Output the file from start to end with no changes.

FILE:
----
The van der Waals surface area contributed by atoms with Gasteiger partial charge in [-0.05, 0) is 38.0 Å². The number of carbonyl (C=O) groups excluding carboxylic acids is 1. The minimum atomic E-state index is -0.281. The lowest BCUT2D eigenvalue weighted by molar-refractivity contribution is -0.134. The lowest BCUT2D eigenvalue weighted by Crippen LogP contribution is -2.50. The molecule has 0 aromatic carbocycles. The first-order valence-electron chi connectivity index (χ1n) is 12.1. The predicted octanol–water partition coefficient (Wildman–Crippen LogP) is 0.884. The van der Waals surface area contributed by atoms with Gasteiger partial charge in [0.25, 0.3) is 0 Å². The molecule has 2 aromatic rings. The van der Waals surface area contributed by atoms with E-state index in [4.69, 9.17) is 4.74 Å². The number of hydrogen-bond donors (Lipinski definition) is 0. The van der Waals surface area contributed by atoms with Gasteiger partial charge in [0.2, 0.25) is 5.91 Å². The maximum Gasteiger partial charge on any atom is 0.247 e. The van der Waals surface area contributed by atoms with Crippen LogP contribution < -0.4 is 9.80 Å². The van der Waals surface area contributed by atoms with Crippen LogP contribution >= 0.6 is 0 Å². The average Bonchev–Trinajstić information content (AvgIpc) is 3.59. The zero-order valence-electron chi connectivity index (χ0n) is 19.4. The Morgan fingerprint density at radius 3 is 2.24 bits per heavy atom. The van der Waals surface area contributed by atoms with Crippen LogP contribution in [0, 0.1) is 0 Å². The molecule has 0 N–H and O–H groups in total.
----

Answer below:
The van der Waals surface area contributed by atoms with Gasteiger partial charge in [-0.05, 0) is 38.0 Å². The number of carbonyl (C=O) groups excluding carboxylic acids is 1. The minimum atomic E-state index is -0.281. The lowest BCUT2D eigenvalue weighted by molar-refractivity contribution is -0.134. The lowest BCUT2D eigenvalue weighted by Crippen LogP contribution is -2.50. The molecule has 0 aromatic carbocycles. The first-order valence-electron chi connectivity index (χ1n) is 12.1. The predicted octanol–water partition coefficient (Wildman–Crippen LogP) is 0.884. The van der Waals surface area contributed by atoms with Gasteiger partial charge in [0.25, 0.3) is 0 Å². The molecule has 2 aromatic rings. The van der Waals surface area contributed by atoms with E-state index in [4.69, 9.17) is 4.74 Å². The number of hydrogen-bond donors (Lipinski definition) is 0. The van der Waals surface area contributed by atoms with Gasteiger partial charge in [0.2, 0.25) is 5.91 Å². The maximum Gasteiger partial charge on any atom is 0.247 e. The van der Waals surface area contributed by atoms with Crippen LogP contribution < -0.4 is 9.80 Å². The van der Waals surface area contributed by atoms with Crippen LogP contribution >= 0.6 is 0 Å². The average Bonchev–Trinajstić information content (AvgIpc) is 3.59. The zero-order valence-electron chi connectivity index (χ0n) is 19.4. The Morgan fingerprint density at radius 3 is 2.24 bits per heavy atom. The van der Waals surface area contributed by atoms with Crippen LogP contribution in [0, 0.1) is 0 Å². The molecule has 0 N–H and O–H groups in total.